If you are lucky, there will be a passing train or two and you can hear the clickety-clack clickety-clack of the train. If it is climbing you can race it although eventually, the sound will pull away.
You will pass three lakes – all reservoirs with the Altoona Water System. The first is Lake Altoona, the largest and prettiest of the three. The second is the Kittanning Reservoir. The third is at the Curve itself. It is smaller than the first two and I’m not sure that it is named.
The water in these lakes is pristine. But that is because of a unique water-diversion system. There is a lot of mine drainage in the area marked by the bright orange color of the acid water. There is a canal next to the lakes which carries this water safely past the lakes. I do not know where the orange water goes after bypassing Altoona’s water supply.
These three miles (3.2) are pretty easy. Yes, one is climbing but a lot of it is flat beside one of the three lakes. I calculate this portion to be 1.9% grade.
At the Curve itself are the attractions. The Curve itself is the main attraction. This is a pay-attraction area. As of 2020, admission was $8 but one would need to check to be certain. At the Curve, one can climb 194 steps or take a funicular (Inclined plane) to reach the viewing platform. I come here to ride a bike and not watch trains so I cannot comment any further about the Curve.
For years the Curve was covered in heavy forest. Around 2018 they cut down acres of trees which was both disappointing but also pretty cool. Now as you approach the Curve you can see the trains on the tracks. And the passengers on the Pennsylvanian (Amtrak, twice daily) surely must enjoy the view.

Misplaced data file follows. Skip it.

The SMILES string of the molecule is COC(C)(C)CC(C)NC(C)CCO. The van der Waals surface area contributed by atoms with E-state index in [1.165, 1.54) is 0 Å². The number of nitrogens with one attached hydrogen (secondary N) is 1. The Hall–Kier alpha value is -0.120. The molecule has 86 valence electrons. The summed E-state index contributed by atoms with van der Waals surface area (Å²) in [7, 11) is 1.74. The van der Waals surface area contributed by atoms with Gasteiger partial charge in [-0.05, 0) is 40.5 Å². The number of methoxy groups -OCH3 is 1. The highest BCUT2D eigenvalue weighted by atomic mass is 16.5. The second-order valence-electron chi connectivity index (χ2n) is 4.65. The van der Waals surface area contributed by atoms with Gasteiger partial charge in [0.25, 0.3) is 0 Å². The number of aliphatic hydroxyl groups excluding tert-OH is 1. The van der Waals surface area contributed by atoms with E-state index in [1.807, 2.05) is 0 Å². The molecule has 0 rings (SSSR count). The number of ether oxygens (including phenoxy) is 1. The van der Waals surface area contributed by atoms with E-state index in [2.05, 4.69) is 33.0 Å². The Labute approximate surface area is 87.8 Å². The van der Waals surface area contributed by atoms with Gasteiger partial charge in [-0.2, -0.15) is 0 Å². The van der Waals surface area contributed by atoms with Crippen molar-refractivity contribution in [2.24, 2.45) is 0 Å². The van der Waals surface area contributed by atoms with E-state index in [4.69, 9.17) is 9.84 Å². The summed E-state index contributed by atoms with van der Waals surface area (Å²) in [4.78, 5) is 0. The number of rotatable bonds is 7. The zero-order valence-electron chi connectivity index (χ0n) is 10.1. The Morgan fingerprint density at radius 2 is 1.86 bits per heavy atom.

Traffic on Kittanning Point Road to the Curve is generally light and always courteous. In the three miles to the Curve one might get passed by 5-6 cars. Most of the traffic seems to be going to visit the Curve.
And then the fun begins. There is a 200-foot tunnel that goes under the Curve. Look carefully because there are two tunnels. One is for car traffic and the second is for water – that disgusting orange mine water that bypasses the drinking supply.
Go through the tunnel and everything changes. First, the road turns up. Second, one is in a deep forest. Nothing to see but trees and water of the Glenwhite Run. It is absolutely beautiful here. (And I typically do not have photos from this area as I don’t want to stop then have to restart.)
The legs may slow down as the body notices, even if the eyes do not, it is getting harder to pedal. By my calculation, it is 3.3 miles from the tunnel to Coupon-Gallitzin Road. And the grade works out to be 5.3% which doesn’t sound like much. But that also includes a downhill section near the top.
There is a half-mile section that averages more than 12%. The “Wall” is 18% or 19%. Two things always happen when I go up this road. First, I always battle myself and wonder if this will be the first time I have to get off and push my bike. And second, there is an immense feeling of satisfaction and pride from having made it.
I am almost always alone on this stretch. Traffic is light – often only 1-2 cars will come up the road. Today, there was a logging truck followed closely by a car. And that was it.
I’ve had my moments with others too. In 2009, I met Richard and Stacey Fiore riding up the road. Stacey had never made it before without walking and I sent her husband up the road while I rode with and encouraged her. I thought we had it but she dismounted only about 50′ from the top of the Wall.
For my first post-cancer ride in 2010, I brought some friends here from Northern Virginia. None was more special than my good friend, Scott Scudamore. I am sure glad he got to experience this climb and we had a blast twice bombing the descent on Sugar Run Road.
Kelley Vito said she understood why I find peace here because “you only think about dying while climbing that hill.” In 2017, I was with Chey Hillsgrove and Chelsea Johnson. Chelsea would see a curve ahead and then ask – “Oh my God, is that where it begins?!” I laughed and told her the truth – “Oh no, that’s not the Wall – the Wall is much worse.”
I would have bet against Chelsea that day but she found her inner strength and made it. I was so proud of her.
But Kelley was right. When I come to these mountains, all I can think about is the next pedal stroke. Pushing up that hill. Or descending at crazy fun speeds but 100% focus on the descent. There is no time for cancer in my life when I am in these mountains and on this climb.